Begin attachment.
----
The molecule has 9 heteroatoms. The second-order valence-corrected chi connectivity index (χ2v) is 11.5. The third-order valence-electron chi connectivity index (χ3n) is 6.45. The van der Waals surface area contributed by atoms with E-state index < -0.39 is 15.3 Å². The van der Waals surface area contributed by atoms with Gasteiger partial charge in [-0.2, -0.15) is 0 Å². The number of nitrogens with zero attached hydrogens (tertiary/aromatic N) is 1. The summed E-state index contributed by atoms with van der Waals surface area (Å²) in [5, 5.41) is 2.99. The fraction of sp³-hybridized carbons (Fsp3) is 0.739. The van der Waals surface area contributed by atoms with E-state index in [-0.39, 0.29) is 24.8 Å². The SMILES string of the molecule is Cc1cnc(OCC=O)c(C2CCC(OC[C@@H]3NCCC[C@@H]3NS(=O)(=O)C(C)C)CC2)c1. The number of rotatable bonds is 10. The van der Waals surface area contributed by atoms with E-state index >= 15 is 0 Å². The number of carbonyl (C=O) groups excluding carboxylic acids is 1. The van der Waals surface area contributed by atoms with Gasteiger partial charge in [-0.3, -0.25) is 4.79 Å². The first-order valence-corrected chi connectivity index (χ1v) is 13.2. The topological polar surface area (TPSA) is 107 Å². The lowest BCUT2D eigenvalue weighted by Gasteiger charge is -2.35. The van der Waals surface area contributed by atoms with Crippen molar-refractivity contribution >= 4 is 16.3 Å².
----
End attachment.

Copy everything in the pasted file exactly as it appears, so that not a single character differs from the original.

The molecule has 9 heteroatoms. The second-order valence-corrected chi connectivity index (χ2v) is 11.5. The third-order valence-electron chi connectivity index (χ3n) is 6.45. The van der Waals surface area contributed by atoms with E-state index < -0.39 is 15.3 Å². The van der Waals surface area contributed by atoms with Gasteiger partial charge in [-0.2, -0.15) is 0 Å². The number of nitrogens with zero attached hydrogens (tertiary/aromatic N) is 1. The summed E-state index contributed by atoms with van der Waals surface area (Å²) in [5, 5.41) is 2.99. The fraction of sp³-hybridized carbons (Fsp3) is 0.739. The van der Waals surface area contributed by atoms with E-state index in [-0.39, 0.29) is 24.8 Å². The SMILES string of the molecule is Cc1cnc(OCC=O)c(C2CCC(OC[C@@H]3NCCC[C@@H]3NS(=O)(=O)C(C)C)CC2)c1. The number of rotatable bonds is 10. The van der Waals surface area contributed by atoms with E-state index >= 15 is 0 Å². The number of carbonyl (C=O) groups excluding carboxylic acids is 1. The van der Waals surface area contributed by atoms with Gasteiger partial charge in [-0.3, -0.25) is 4.79 Å². The first-order valence-corrected chi connectivity index (χ1v) is 13.2. The topological polar surface area (TPSA) is 107 Å². The lowest BCUT2D eigenvalue weighted by Gasteiger charge is -2.35. The van der Waals surface area contributed by atoms with Crippen molar-refractivity contribution >= 4 is 16.3 Å².